Sunday, August 30, 2015

The Top Ten Myths of Genetic Genealogy, Archaeogenetics, and DNA Testing (10 through 7)

Any scientist visiting the websites or online forums of Eupedia, Anthrogenica, or Apricity (to name a few) is mortified.  The amount of shorthand claims, pseudo-science, pop-anthropology, and myths perpetuated there are truly astonishing, and quite sad.  Below we list the Top Ten myths of this world.  We will update the post over time to link to specific offenders, so you can share the laughs we shared.

Don't be an idiot.  Learn these myths, and for the love of all things holy, don't propagate them!

10.  If you are of Scandinavian heritage (Denmark, Norway, Sweden), you are a "Viking."  

Example post: "my gma is half Swedish and I am very adventurous; must be the Viking LOL."  

Vikings were the marauders sailing from Scandinavia who invaded many parts of Europe during the years of approximately 600 AD - 1200 AD.   Those of Scandinavian blood are emphatically NOT "Viking."  The Vikings were the adventurous ones who left.  Scandinavians are descended of the ones who stayed home.  

While Scandinavians may share common origin with the Vikings dating back 1500 years, technically it's not correct to say they are descended from them.  And to the extent there is a gene for adventure-seeking, violence, or the so-called, "warrior" gene, it's more probable that the ones who stayed in Scandinavia (as fishermen and barley farmers) do NOT have that gene.

Many Russians, Ukrainians, English, Scots, Calabrians, Sicilians, and Northern French have a better claim to be "directly descended from Vikings."  Sorry.

9.  You can determine by a test on Eurogenes or Gedmatch the precise percentages of EEF-ANE-WHG that you are.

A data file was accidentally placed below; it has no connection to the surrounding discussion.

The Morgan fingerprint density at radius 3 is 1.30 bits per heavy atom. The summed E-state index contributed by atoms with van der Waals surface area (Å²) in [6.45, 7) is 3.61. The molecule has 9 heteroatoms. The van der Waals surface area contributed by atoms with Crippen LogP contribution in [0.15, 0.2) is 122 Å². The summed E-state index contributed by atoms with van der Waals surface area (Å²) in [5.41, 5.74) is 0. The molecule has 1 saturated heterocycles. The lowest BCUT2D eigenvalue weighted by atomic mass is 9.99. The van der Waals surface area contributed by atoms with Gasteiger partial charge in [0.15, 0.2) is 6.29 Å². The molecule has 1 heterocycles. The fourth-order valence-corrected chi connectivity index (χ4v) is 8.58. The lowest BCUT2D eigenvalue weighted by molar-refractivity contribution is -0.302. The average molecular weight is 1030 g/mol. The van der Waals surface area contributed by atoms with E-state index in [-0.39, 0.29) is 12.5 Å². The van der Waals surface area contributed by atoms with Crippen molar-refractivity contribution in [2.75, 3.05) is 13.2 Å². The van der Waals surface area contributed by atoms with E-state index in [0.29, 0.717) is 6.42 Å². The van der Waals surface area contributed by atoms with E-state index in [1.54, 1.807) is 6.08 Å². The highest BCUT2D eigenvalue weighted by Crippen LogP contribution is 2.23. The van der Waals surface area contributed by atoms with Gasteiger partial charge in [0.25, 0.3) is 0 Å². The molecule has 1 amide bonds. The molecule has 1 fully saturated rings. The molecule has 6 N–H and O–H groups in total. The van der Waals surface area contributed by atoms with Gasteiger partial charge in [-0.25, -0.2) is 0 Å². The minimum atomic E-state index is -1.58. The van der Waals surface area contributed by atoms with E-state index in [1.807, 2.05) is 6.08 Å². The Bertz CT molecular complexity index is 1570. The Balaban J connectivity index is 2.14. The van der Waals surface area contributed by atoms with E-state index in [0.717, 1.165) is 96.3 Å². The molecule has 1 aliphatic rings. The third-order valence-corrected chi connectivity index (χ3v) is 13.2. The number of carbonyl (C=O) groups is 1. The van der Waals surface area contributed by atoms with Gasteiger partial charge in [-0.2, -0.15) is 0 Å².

For the uninitiated, these acronyms stand for "Early European Farmer," "Ancient North Eurasian," and "Western [European] Hunter Gatherer."

Example post: "Username: SteppeOverlord  EEF: 21.345%, ANE: 19.876% WHG 58.779."

It's important to note that these hypothetical populations were reconstructed from...ONE SAMPLE EACH.  Thus, when you take the Eurogenes EEF ANE WHG test, you are comparing yourself to each of three skeletons: the EEF is the LBK sample found in Stuttgart, Germany.  The ANE is the Mal'ta boy found in Siberia.  The WHG is the Loschbour skeleton found in Belgium.  Citation.

These populations were themselves admixed, especially the Stuttgart sample.  It's not accurate to use one exemplar to represent an entire group, especially ones with the huge geographical ranges of the acronym populations.  It's much more accurate to say that you tested whatever percentage in common with Loschbour, Mal'ta, or Stuttgart.  

 Many of the genes inherited so many generations ago will be the result of identical by state, (more or less coincidence, or breeding back, in a way), than Identical By Descent.  Citation.  Europeans are a homogenous lot, and these tests don't therefore reveal much, if anything, and the terminology, turned to shorthand, stinks.

8.  Admixture percentages are due to a historical event.

Example post: "OMG!  I am English, Irish, German, and Polish.  But Dodecad says I have 6% Siberian; this must prove the legend in my family that my great-grandmother was a Cherokee princess!"


"I am South Italian.  But Eurogenes says I have 12% southwest Asian.  Must be the Greek blood!"